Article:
Project Management in Video Games
Project management can show up in your everyday life even without you knowing it. From home renovations to going to the grocery store and even sitting down and playing your new favorite video game. It’s this long time love of video games and my recent knowledge of Project Management that inspired me to write today’s blog on the 5 phases of project management in video games.
Think of your favorite video game such as Candy Crush, Super Mario, or even The Elder Scrolls: Skyrim. What is the overall end goal of playing these games? Actually, it can depend on the game and which generation of player is playing the games, but that’s a blog for another day. For now, let’s talk about action RPG (role-playing games). In this genre of video game, the player is brought into a world with endless possibilities. The player sets out on an adventure to choose their path with various quests, complete with responsibilities, risks, and rewards. Let’s discover how the 5 phases of project management can be applied to video games.
This is where a new project is initiated, named, and defined at a broad level. A new RPG game has just been released and you are interested in purchasing it. Initial research about the game is being conducted by looking at certain aspects such as the time period, gameplay, and the main premise. The reviews are looking positive and an overall analysis is in progress. Just like a real-world project, you might calculate the return on investment (ROI) of how much gameplay you will get for your hard-earned dollar. After completing all the research, you have to decide whether to purchase this game or hold off and wait for another one.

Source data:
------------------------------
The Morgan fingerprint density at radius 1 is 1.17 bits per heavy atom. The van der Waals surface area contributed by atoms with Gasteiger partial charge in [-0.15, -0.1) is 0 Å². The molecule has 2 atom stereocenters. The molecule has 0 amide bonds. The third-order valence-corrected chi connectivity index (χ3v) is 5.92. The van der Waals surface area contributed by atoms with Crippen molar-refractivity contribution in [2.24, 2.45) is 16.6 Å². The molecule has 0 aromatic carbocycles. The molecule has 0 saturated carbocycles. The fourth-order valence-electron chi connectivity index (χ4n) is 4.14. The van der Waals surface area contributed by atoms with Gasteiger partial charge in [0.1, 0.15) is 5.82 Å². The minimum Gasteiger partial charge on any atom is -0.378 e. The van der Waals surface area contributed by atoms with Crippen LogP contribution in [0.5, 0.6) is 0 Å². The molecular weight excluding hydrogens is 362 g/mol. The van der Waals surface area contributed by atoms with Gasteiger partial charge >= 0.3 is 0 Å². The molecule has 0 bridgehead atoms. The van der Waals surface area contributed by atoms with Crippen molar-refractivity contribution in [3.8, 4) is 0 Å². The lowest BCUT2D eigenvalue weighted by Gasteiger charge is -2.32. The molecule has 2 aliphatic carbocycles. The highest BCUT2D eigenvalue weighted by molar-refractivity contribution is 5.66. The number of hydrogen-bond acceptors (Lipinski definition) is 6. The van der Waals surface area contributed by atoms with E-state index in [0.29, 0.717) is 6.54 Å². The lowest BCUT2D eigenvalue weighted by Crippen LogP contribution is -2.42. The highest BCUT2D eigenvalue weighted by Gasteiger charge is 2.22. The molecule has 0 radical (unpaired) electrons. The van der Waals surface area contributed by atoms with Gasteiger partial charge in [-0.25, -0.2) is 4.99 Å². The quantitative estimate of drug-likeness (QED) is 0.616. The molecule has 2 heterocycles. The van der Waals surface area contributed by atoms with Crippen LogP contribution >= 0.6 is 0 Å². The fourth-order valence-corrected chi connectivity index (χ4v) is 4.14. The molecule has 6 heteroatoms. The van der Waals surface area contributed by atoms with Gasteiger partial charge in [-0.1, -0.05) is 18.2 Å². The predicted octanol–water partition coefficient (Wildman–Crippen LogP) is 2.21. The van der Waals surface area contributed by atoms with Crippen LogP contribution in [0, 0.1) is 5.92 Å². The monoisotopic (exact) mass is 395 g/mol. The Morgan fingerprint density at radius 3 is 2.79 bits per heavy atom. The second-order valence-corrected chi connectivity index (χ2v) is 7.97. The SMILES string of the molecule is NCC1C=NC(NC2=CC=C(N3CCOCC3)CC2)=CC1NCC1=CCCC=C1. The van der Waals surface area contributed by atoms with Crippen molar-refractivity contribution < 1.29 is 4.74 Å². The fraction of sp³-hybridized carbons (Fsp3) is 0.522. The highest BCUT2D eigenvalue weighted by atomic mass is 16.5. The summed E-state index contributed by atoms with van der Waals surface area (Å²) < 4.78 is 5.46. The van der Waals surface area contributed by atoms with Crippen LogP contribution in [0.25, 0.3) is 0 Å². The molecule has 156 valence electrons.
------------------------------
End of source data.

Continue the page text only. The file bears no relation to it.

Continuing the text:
In this instance, you have decided to move forward with the game and eagerly anticipate developing your approach for playing. This is akin to planning out a project, where we put together high-level estimates around schedule (when to play the game), cost (how many in-game purchases can we afford) and scope (are we going to play straight through the story mode, try side quests or try to earn all the trophies). This is also the phase of project management where we need to think about any risks that could occur (e.g. losing Internet connectivity, a controller breaking, a work emergency cutting into playing time).
Execution Phase / Monitoring and Control Phase
Once we’ve proactively thought through these elements, our “project” is underway, and we are able to follow our mapped-out plan. As you progress through the game, you start earning key performance indicators (badges, trophies) that let you know that your planning has paid off. As you explore this vast new world, you also start learning if the project is going to be a success (whether you’ll like it enough and are good enough to finish it). In doing so, you are comparing the original expectations of time, cost, and scope to how the project is unfolding.
Once the game has ended, you reflect back on your in-game defeats and triumphs, making note of both for the next time you play the game, or one similar to it. You also note highlights from your experience so that you can share with fellow gamers as they begin to embark on that same project. Ultimately, you will review the time, cost, and effort you put into all phases of the project to decide if this is something you would do again (when does the sequel come out?).
I hope you enjoyed this look at the parallels of the 5 Phases of Project Management in Video Games. I’d love to hear what your favorite games are or if you are able to draw any other PM similarities out of them. If so, drop me a line at firstname.lastname@example.org
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